Jane Jacobs, the greatest planner of our lifetimes, believed that cities were organisms, not machines. Like all organisms, elements of the whole are always dying while other elements are being created. As long as there is more springing to life than dying, organisms and cities go on living. Unlike biological entities cities don’t have to die, and few do.
The reason is because they can evolve and innovate and regenerate within one lifespan. Rome has been doing so for over 2500 years and shows no signs of slowing down. Although Savannah has only been growing for 285 years, it was a rationally planned city from its inception, so it had a great head start. Nonetheless, as humanity and technology change, the functions and buildings in some areas become obsolete and fall into decline. If these necrotic areas are left untreated, they can eventually threaten the health of the entire body of the city.
This is why regenerative planning is so vitally important to cities. Our challenge is to figure out how to “heal” these parts of our city without doing damage to the other healthy surrounding tissue.
Currently we are very fortunate to have multiple opportunities to help Savannah regenerate. Thinking back, this is exactly what Bob Gunn and Eric Meyerhoff did over 40 years ago with their plans for River Street. At that time there was no street, just a muddy bank lined with rotten wharves for wooden ships long gone. Now people assume that River Street has always been a place for people to wander and enjoy. Today our firm is working on other areas of the city that were once given to giant industrial buildings powered by coal and steam.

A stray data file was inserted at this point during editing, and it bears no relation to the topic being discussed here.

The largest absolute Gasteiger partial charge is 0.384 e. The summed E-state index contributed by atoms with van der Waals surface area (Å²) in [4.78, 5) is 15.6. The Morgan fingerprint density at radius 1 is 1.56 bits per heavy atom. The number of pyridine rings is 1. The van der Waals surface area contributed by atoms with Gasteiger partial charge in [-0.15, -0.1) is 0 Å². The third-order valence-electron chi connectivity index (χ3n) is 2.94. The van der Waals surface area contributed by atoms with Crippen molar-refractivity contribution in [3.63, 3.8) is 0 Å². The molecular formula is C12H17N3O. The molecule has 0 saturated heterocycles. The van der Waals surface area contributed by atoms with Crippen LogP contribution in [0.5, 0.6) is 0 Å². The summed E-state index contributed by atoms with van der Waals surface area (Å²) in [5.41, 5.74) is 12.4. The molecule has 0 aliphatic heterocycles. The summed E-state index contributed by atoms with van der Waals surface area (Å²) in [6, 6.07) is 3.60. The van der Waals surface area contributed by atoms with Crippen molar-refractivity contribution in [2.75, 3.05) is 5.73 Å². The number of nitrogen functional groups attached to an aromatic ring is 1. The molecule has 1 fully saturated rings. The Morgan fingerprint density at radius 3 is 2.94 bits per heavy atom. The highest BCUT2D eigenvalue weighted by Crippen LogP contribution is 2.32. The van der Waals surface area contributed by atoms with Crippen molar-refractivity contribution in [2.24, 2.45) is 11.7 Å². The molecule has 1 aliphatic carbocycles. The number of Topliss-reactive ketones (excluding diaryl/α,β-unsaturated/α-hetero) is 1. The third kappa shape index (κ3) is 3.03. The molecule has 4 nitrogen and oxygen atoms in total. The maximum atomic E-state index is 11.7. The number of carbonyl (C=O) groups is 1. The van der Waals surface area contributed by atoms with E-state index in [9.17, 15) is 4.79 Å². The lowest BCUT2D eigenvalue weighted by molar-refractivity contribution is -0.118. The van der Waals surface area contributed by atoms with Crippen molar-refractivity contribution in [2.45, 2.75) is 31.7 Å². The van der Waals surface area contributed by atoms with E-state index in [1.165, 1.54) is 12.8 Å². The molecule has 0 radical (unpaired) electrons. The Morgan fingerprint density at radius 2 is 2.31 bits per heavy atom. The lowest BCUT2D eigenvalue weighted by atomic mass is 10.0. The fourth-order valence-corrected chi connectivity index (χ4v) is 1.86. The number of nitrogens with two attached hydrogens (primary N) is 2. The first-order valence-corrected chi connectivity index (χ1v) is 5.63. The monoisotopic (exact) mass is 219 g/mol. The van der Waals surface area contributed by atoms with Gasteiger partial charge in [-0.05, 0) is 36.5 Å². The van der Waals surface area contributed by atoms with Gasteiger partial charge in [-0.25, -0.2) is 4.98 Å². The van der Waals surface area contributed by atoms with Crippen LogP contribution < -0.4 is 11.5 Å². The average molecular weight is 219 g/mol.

Planning of this kind is very challenging, because regeneration begins in neglected areas, sometimes where good buildings and public places have been demolished, leaving little context or infrastructure with which to work. Functionally, the purposes for these spaces have ceased to exist, and we must plan for a new future in their stead. Often, nostalgia for these areas remain, and a planner’s instincts for preservation rather than progress can make the task even more difficult.
River Street East is one of these regenerative projects. The previous industrial site of a giant centuries-old foundry, and most recently a surface parking lot, River Street East will soon become a neighborhood of hospitality surrounding a public plaza and river walk extension—a bookend to another regenerative project at the opposite end of River Street. The once contaminated industrial soil will blossom into delightful common ground.
Similarly, the Cultural Arts Center by Gunn Meyerhoff Shay Architects is designed to be a place for creative pollination, to replace another parking lot built decades ago over the remains of a great mansion.
Next up: Mixed-use apartment buildings rising from the sites of obsolete industries, to be the catalysts for a revitalized Indian Street and the beginning of our Canal District. These will be places for creative people to live, work and play in our city’s heartland again.
Each of these projects face withering criticism from those who prefer a dying past to a growing future. We understand their concerns and pledge to ensure that, like River Street, what comes next will be places that seem like they have always been. Savannah deserves no less. Without this careful kind of regenerative planning, our city will not be able to compete against other aspirational cities, and become just a museum curiosity. We choose to plan for success instead.